Transpirational pull results ultimately from the evaporation of water from the surfaces of cells in the interior of the leaves. This evaporation causes the surface of the water to recess into the pores of the cell wall. Inside the pores, the water forms a concave meniscus. The high surface tension of water pulls the concavity outwards, generating enough force to lift water as high as a hundred meters from ground level to a tree's highest branches. Transpirational pull only works because the vessels transporting the water are very small in diameter, otherwise cavitation would break the water column. And as water evaporates from leaves, more is drawn up through the plant to replace it. When the water pressure within the xylem reaches extreme levels due to low water input from the roots (if, for example, the soil is dry), then the gases within the solute come out of solution and form a bubble - an embolism forms, which will spread quickly to other adjacent cells, unless bordered pits are present (these have a plug-like structure called a torus, that seals off the opening between adjacent cells and stops the embolism from spreading).
Until recently, the negative pressure (suction) of transpirational pull could only be measured indirectly, by applying external pressure with a Scholander bomb to counteract it. The name comes from the inventor, P.F. Scholander, and from its disconcerting tendency to explode in the experimenter's face.Template:Fix/category When the technology to perform direct measurements with a pressure probe was developed, there was initially some controversy about whether the classic theory was correct, because some workers were unable to demonstrate negative pressures. More recent measurements do tend to validate the classic theory, for the most part. Xylem transport is driven by a combination of transpirational pull from above and root pressure from below, which makes the interpretation of measurements more complicated.
A common misconception is that water moves in xylem by capillary action—the movement of water along a small-diameter conduit (such as a capillary) as a result of surface tension in the meniscus at the leading surface of the moving water. Surface tension does play a critical role in water movement in xylem, as described above, but the relevant force acts at the surface site of evaporation within leaves, not within the xylem conduits. Water movement within the xylem conduits is driven by a pressure gradient created by such force, not by capillary action. Specifically, the evaporation and transpiration of water in the leaves causes water in the xylem to move from the roots, which have a higher water potential, up the stem of the plant that has a decreasing water potential along its length.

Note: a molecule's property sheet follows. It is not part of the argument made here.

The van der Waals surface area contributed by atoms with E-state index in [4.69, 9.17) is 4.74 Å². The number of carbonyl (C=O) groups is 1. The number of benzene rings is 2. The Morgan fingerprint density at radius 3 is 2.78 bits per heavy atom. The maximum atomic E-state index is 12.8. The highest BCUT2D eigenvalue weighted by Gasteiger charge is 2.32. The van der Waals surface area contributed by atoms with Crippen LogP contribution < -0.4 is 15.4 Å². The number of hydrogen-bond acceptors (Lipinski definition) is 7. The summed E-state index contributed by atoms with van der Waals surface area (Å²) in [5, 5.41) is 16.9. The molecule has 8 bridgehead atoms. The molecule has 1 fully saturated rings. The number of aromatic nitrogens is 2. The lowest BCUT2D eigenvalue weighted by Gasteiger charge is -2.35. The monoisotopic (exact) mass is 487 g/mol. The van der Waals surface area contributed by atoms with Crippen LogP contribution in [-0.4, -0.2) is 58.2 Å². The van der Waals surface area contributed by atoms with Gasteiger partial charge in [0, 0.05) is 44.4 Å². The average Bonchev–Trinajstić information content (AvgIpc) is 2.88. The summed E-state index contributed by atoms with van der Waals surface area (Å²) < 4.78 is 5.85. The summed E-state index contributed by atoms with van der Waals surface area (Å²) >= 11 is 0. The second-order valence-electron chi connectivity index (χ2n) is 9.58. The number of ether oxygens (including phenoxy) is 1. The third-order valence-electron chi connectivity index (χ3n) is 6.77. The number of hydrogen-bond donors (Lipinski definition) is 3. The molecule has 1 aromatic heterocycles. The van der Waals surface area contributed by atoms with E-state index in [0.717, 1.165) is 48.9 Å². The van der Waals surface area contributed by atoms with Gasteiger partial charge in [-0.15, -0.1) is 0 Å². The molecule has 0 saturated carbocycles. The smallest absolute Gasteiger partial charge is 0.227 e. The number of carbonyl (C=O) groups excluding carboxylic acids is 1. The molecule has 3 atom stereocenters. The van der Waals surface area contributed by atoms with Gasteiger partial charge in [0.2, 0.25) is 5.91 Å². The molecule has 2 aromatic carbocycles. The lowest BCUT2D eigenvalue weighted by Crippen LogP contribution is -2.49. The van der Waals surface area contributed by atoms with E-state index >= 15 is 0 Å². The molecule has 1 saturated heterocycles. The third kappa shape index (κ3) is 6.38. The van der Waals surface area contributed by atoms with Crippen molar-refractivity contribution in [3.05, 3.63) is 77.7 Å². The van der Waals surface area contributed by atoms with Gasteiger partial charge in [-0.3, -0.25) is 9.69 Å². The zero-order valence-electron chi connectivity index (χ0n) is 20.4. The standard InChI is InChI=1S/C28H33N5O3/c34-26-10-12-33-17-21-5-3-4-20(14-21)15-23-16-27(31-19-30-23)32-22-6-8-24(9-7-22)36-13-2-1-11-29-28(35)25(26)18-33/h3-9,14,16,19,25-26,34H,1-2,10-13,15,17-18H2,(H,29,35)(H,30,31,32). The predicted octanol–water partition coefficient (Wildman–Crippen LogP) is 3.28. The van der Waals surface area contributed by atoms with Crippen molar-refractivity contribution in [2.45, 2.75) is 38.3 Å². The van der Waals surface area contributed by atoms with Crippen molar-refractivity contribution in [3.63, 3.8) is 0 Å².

The cohesion-tension theory is a theory of intermolecular attraction commonly observed in the process of water traveling upwards (against the force of gravity) through the xylem of plants, which was put forward by John Joly and Henry Horatio Dixon.
Water is a polar molecule due to the high electronegativity of the oxygen atom, which is an uncommon molecular configuration whereby the oxygen atom has two lone pairs of electrons. When two water molecules approach one other they form a hydrogen bond. The negatively charged oxygen atom of one water molecule forms a hydrogen bond with a positively charged hydrogen atom in another water molecule. This attractive force has several manifestations. Firstly, it causes water to be liquid at room temperature, while other lightweight molecules would be in a gaseous phase. Secondly, it (along with other intermolecular forces) is one of the principal factors responsible for the occurrence of surface tension in liquid water. This attractive force between molecules allows plants to draw water from the root (via osmosis) and then through the xylem to the leaf where photosynthesis converts water and carbon dioxide into glucose.
Water is constantly lost by transpiration in the leaf. When one water molecule is lost another is pulled along. Transpiration pull, utilizing capillary action and the inherent surface tension of water, is the primary mechanism of water movement in plants. However, it is not the only mechanism involved. Any use of water in leaves produces forces that causes water to move into them.
- secondary xylem
- secondary growth
- soil plant atmosphere continuum
- vascular tissue
- vascular bundle
- C. Wei (2001). "The essentials of direct xylem pressure measurement". Plant, Cell and Environment. 24 (5): 549–555. doi:10.1046/j.1365-3040.2001.00697.x. is the main source used for the paragraph on recent research.
- N. Michele Holbrook (1995). "Negative Xylem Pressures in Plants: A Test of the Balancing Pressure Technique". Science. 270 (5239): 1193–4. doi:10.1126/science.270.5239.1193. is the first published independent test showing the Scholander bomb actually does measure the tension in the xylem.
- Pockman, W.T. (1995). "Sustained and significant negative water pressure in xylem". Nature. 378: 715–6. doi:10.1038/378715a0. is the second published independent test showing the Scholander bomb actually does measure the tension in the xylem.
- Melvin T. Tyree & Martin H. Zimmermann (2003). Xylem Structure and the Ascent of Sap (2nd ed ed.). Springer. ISBN 978-3540433545. recent update of the classic book on xylem transport by the late Martin Zimmermann
- Research reported by E. Steudle
- Research reported by N. Holbrook
- Research reported by M. Tyree
- Research reported by J. Sperry